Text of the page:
OSD: A Review
By Ahmad M. Fahmy, OD, FAAO, Dipl ABO
In 2015, clinical research and innovation in point-of-care diagnostics contributed to continued evolution in the diagnosis and treatment of ocular surface disease (OSD), prompting clinicians to consider how to utilize these new tools, data, and therapies. Dr. Fahmy reviews some of the latest technologies available for OSD diagnosis and treatment and offers his own observations about how best to put them into practice.
My Algorithm for DED
By Neda Shamie, MD; Alice T. Epitropoulos, MD;
Elizabeth L. Yeu, MD; P. Dee G. Stephenson, MD;
Sheri Rowen, MD; and Cathleen McCabe, MD
Dry eye disease (DED) can be extremely burdensome for both the doctor and the patient; however, its diagnosis and management have blossomed in the past several years. Drs. Shamie, Epitropoulos, Yeu, Stephenson, Rowen, and McCabe detail their approaches to evaluating the ocular surface and deconstruct their go-to therapies for managing DED.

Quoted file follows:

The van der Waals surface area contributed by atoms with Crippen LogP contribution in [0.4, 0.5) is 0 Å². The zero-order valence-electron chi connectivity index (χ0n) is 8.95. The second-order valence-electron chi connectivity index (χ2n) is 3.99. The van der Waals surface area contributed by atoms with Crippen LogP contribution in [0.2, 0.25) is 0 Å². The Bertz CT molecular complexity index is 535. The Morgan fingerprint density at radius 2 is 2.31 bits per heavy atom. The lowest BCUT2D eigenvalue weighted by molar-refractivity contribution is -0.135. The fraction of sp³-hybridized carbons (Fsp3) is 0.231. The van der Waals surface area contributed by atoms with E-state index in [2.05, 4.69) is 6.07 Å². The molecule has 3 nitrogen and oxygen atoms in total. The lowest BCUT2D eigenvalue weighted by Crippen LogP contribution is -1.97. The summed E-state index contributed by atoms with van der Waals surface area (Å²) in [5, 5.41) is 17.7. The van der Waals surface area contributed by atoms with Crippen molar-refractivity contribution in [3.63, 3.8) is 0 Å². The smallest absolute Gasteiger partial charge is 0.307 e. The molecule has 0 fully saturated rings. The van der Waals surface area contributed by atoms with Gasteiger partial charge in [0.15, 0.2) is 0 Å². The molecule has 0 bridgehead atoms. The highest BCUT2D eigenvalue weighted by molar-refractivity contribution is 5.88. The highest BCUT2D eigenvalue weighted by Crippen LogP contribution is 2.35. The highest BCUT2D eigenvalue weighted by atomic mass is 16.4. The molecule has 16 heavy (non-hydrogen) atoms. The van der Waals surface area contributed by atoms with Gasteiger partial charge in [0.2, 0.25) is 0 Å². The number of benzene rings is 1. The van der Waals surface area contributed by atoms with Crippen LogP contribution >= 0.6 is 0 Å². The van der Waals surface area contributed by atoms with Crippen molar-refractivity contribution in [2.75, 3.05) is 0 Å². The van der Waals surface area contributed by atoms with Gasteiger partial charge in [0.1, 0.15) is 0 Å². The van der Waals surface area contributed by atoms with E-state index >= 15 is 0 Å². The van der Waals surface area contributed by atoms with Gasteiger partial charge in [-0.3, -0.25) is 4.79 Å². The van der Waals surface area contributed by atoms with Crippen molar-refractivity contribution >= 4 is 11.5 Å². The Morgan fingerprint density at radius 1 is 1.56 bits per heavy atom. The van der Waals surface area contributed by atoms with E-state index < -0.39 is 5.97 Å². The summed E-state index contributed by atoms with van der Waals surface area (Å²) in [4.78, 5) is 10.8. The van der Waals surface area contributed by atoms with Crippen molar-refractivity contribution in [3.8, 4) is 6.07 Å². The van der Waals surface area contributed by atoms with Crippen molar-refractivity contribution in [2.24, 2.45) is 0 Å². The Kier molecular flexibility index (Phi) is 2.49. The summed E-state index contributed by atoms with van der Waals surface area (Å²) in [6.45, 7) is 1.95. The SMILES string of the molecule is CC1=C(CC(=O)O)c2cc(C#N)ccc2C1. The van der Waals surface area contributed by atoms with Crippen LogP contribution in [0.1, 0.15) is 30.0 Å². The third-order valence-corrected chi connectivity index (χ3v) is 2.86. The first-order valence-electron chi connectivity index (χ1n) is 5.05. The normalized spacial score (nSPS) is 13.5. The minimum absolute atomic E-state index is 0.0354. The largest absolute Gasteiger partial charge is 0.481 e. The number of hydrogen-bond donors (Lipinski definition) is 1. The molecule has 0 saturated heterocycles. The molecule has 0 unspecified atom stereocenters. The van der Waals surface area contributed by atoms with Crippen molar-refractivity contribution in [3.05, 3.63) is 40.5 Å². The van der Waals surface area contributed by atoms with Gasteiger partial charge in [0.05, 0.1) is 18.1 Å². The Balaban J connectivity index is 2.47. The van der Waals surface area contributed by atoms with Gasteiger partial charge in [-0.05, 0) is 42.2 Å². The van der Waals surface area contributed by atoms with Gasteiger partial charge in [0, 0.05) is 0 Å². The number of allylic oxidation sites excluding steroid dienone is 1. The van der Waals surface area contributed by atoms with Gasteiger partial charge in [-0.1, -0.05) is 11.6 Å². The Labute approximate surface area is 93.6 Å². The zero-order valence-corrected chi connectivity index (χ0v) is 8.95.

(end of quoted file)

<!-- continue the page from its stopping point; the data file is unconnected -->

Focus on Phaco
Point/Counterpoint: Do I Really Need a New Phaco Machine?
By Damien F. Goldberg, MD; and William J. Lahners, MD
When contemplating implementing a new technology into practice, surgeons must often pit the benefits against the costs. Drs. Goldberg and Lahners debate the necessity of having the latest phaco technology and whether the capabilities afforded by an upgraded system outweigh the financial implications of its adoption.
Is Less Better?
By Michael Collins, MD; James C. Loden, MD;
and Steven G. Safran, MD
In the ongoing debate over the merits of laser-assisted cataract surgery, one argument for the benefit of the procedure is the potential decrease in ultrasound energy needed to remove the cataract. Drs. Collins, Loden, and Safran weigh in on whether the femtosecond laser truly makes cataract surgery better by decreasing phacoemulsification time and whether the clinical value is great enough to warrant the risks and costs associated with the procedure.